I'm certain God is using me in all these ways to glorify him, (which is of course the quest that supersedes all other quests, along with loving God and loving others) I can't say I am certain how yet, maybe it's like one of those films or TV series which have multiple story lines all playing along at once that all converge at the end of the story in one extraordinary climax!!  

In episode 1 of The Good Life Barbara plays a record for Tom on his birthday, a song by Sophie Tucker, I played it for my husband's 40th birthday, you'll recognise the name it's called "Life begins at 40", you can listen to it here some of the lyrics are quite poignant, she says:

"Yes, life begins at forty

And I've just begun to live all over again

You see the sweetest things in life grow sweeter as the years roll on"

When I think about this, it does seem true that I have lived half my life and am beginning a second half now. I am done with having babies (very sadly as I'd love more) and the truth is that I am now facing the beginning of "middle age" I'll be thankful if I have another 40 years on earth, maybe I'll get more than that, like my grandpa who is approaching 100, or maybe I'll have fewer years like my dear mother-in-law who died aged just 70.  I don't know what the next decades will hold for me, I hope that Sophie Tucker is right and the sweetest things will get sweeter as the years roll on, but one thing is certain, I am not giving up on my dreams.  I am not giving up on my dream of homesteading, and I have no intention on giving up on any of my other side quests either, and I want to tell you that you also shouldn't give up on your dreams, it is never too late.

It's not too late to learn a new skill, to start writing a book, to learn a new language, to learn a new sport, to achieve a physical goal like running, losing weight or starting a new sport, it's not too late to learn to paint, to start a business, or fly a plane!  There is so much that can still be done, so many dreams that can still be fulfilled, it is never too late to set a new goal no matter how big or small.  

Vera Wang didn't design her first dress till she was 40, Stan Lee created his fort hit comic at age 39, and Laura Ingalls Wilder didn't publish her first Little House book till she was 65!  There are hundreds of people who have gone before us, paving the way, starting new dreams after middle age, if they can do it, so can I, and so can you!

Monday 7 August 2023

Joyful Marriage - Nurturing marriage in a culture that doesn't

 So August is upon us and wet July a distant memory.  July was such a challenging month for us and for me personally I have and continue to be really struggling with life right now, home educating four children of different ages, trying to keep on top of a house that is overflowing with things and people who mess it up, helping my husband through grief, financial challenges, the whole shebang. There hasn't been much room for Joy. 

You may remember that every year I choose a word for the year. This year's word is Joyful and each month has had it's joyful focus.  Having Joyful as my word of the year has really helped me to be intentional with my thoughts and attention, giving space for me to reflect on how I feel and what positive changes I can make to my life.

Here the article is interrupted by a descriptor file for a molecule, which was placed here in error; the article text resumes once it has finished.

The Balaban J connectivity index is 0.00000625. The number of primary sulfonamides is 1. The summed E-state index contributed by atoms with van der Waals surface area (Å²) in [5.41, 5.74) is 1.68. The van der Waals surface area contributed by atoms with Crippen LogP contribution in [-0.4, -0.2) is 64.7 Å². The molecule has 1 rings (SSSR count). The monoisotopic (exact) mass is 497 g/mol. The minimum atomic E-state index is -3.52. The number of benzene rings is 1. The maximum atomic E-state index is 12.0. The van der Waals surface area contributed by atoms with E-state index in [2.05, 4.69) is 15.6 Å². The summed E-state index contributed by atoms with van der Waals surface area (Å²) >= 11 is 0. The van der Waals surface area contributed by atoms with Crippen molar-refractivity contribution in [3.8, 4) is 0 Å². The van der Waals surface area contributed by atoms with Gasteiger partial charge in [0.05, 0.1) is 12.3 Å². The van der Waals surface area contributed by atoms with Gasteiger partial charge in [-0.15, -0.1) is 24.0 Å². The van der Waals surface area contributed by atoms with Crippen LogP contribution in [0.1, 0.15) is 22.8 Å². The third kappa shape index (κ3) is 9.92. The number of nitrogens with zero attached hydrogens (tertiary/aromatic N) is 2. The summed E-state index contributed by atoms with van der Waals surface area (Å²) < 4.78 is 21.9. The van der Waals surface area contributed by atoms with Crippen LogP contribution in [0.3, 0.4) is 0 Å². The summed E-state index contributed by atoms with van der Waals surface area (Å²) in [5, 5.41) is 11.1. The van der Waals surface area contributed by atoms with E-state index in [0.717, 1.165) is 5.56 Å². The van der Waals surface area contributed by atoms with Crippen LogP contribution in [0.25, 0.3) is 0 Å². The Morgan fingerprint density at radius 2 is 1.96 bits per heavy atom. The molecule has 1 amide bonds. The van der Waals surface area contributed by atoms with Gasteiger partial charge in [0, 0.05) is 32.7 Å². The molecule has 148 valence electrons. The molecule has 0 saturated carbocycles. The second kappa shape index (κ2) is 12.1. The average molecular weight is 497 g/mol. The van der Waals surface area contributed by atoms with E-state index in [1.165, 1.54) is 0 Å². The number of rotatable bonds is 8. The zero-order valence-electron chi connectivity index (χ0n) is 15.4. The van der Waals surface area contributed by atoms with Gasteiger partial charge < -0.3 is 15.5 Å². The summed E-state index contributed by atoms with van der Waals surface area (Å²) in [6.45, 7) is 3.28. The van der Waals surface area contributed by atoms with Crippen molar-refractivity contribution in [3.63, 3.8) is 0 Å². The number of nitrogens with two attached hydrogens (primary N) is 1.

July's joyful focus was marriage, and I will tell you now that I haven't done anything for this goal.  July was too stressful and too hard and too overwhelming to give any thought or attention to my marriage other than the bare minimum.  Right now we are in survival mode.  But now the month is over and I am able to reflect on the notion of joyful marriage I have lots of thoughts and reflections to share with you.  

My husband and I on our wedding day 14 years ago

Before you get married there is usually quite a lot of support and encouragement, the church supports you with a marriage preparation course, your friends get together to send you off with a hen/stag do, family often supports you financially for the wedding and help with planning and creating your big day. On your wedding day your family and friends all gather round to celebrate your love for each other, they spend money on new clothes, travel and drinks, they give gifts or money and cards to encourage you.  You go on a glorious honeymoon where you get to spend quality time together before getting into the practicalities of married life, the message is clear, marriage is great, we love marriage, woo hoo! Go marriage! You return from your honeymoon, the dust settles, friends and family return to their normal lives, the church goes back to being place for Sundays and you realise...your on your own.  

Reflecting on marriage this month has made me realise there is no culture in our society for supporting marriage after the wedding day. 

My husband and I have been married for 14 years this years, and the only people who really support,  encourage or care about our marriage is us.  We are on our own.

I don't mean to sound unkind to our parents here, they send us anniversary cards and help us in the usual ways you'd expect parents who don't live very close to help, looking after children from time to time and giving financial support when it's been needed, and I am forever grateful for that.  But they, like everyone else who supported us before and at our wedding don't actually do anything to specifically help and support our marriage, I sense that that is considered our business.  We are on our own.